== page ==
CHEERS to Elizabethtown-Lewis Central School for finally providing full agenda information for its School Board meetings. And all it took was a more responsive superintendent.
The Press-Republican has been in a years-long faceoff with ELCS over what information was provided to the public about upcoming board meetings. While every other school in the North Country sends in meeting notices that list specific agenda items, all the Press-Republican received from ELCS was the basics: time, date and location.
When pressed for more details to provide to the public, the school would sometimes list “personnel discussions” or “routine business.” Editor Lois Clermont, during the years she was news editor, emailed and called the school numerous times to try to persuade officials to provide more information. We feel it is part of our duty at the newspaper to make sure the public is informed about what is happening in their schools, and it irritated us to no end to see such reluctance on the school’s part.
Former School Superintendent Dr. Gail Else made all kinds of excuses why the school couldn’t release more information: The agenda wasn’t ready early enough, she said. (We said we would take it the day before, if necessary, though every other school in the area seems to be able to provide agenda items in advance). She said she wasn’t sure the School Board wanted the information released. (We found it hard to believe the board members would not want taxpayers to have advance notice about discussion involving their money.) The school earned itself a Jeer a few years back for this very issue. Still, Else did not take the initiative to see that the more agenda details were released.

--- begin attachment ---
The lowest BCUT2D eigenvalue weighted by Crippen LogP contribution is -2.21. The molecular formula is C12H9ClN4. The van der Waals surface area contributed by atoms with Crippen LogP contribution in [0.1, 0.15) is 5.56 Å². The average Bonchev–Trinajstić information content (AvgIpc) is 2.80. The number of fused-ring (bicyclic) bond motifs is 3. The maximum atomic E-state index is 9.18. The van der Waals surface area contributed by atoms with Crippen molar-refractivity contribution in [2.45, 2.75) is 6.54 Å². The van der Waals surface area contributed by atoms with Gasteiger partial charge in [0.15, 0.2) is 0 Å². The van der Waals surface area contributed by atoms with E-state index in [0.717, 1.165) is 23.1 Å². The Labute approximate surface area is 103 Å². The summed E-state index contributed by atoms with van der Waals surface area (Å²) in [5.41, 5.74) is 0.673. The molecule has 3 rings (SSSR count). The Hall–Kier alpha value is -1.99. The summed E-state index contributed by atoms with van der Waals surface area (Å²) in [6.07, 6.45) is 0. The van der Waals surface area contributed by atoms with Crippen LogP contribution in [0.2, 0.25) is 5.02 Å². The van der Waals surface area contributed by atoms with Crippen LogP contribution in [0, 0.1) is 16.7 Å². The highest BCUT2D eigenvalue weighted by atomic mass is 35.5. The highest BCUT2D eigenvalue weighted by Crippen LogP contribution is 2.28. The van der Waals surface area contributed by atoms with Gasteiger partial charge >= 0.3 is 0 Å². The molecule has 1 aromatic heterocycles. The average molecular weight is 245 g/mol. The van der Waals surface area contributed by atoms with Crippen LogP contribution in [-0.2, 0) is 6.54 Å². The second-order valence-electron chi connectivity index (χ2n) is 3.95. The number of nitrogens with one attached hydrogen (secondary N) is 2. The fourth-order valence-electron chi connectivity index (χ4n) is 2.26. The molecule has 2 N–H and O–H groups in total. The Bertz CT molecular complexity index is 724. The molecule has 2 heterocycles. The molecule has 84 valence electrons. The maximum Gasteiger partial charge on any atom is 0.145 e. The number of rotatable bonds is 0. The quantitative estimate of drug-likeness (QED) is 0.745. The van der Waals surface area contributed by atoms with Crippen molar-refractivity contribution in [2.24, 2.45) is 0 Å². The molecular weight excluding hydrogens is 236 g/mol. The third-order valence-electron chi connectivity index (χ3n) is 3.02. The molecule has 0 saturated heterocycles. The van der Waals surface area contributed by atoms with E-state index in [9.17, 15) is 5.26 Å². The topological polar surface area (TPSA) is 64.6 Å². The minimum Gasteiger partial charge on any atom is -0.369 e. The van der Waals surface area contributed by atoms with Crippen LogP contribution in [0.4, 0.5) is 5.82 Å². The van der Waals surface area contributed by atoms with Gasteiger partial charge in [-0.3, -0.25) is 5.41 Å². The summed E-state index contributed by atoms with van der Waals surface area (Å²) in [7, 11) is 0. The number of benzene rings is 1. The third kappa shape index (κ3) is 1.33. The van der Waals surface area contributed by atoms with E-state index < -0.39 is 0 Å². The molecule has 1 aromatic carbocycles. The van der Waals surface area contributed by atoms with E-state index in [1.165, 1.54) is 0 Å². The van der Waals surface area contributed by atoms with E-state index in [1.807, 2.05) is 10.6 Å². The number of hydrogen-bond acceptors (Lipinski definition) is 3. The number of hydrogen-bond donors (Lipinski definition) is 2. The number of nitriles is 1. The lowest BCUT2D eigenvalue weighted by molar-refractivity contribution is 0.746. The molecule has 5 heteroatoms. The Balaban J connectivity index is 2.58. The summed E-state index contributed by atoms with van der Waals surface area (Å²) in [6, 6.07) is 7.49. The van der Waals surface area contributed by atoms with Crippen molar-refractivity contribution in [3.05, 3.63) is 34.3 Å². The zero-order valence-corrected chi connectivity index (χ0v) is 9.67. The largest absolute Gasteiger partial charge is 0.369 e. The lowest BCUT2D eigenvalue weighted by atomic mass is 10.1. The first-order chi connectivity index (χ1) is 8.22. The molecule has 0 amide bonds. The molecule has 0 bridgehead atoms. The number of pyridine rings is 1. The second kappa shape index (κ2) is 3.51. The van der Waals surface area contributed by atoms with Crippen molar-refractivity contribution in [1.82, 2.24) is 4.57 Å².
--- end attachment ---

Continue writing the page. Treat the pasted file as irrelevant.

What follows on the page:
Now, she is gone. And suddenly, the Press-Republican is receiving full lists of items planned for discussion. The reason? A. Paul Scott, former superintendent for Peru Central School, is serving as interim leader for the district. He knows how important it is that taxpayers have information about their schools. It helps parents be more aware of developments that affect their children, and it allows community members who don’t have kids in the district to see how their money is being put to use.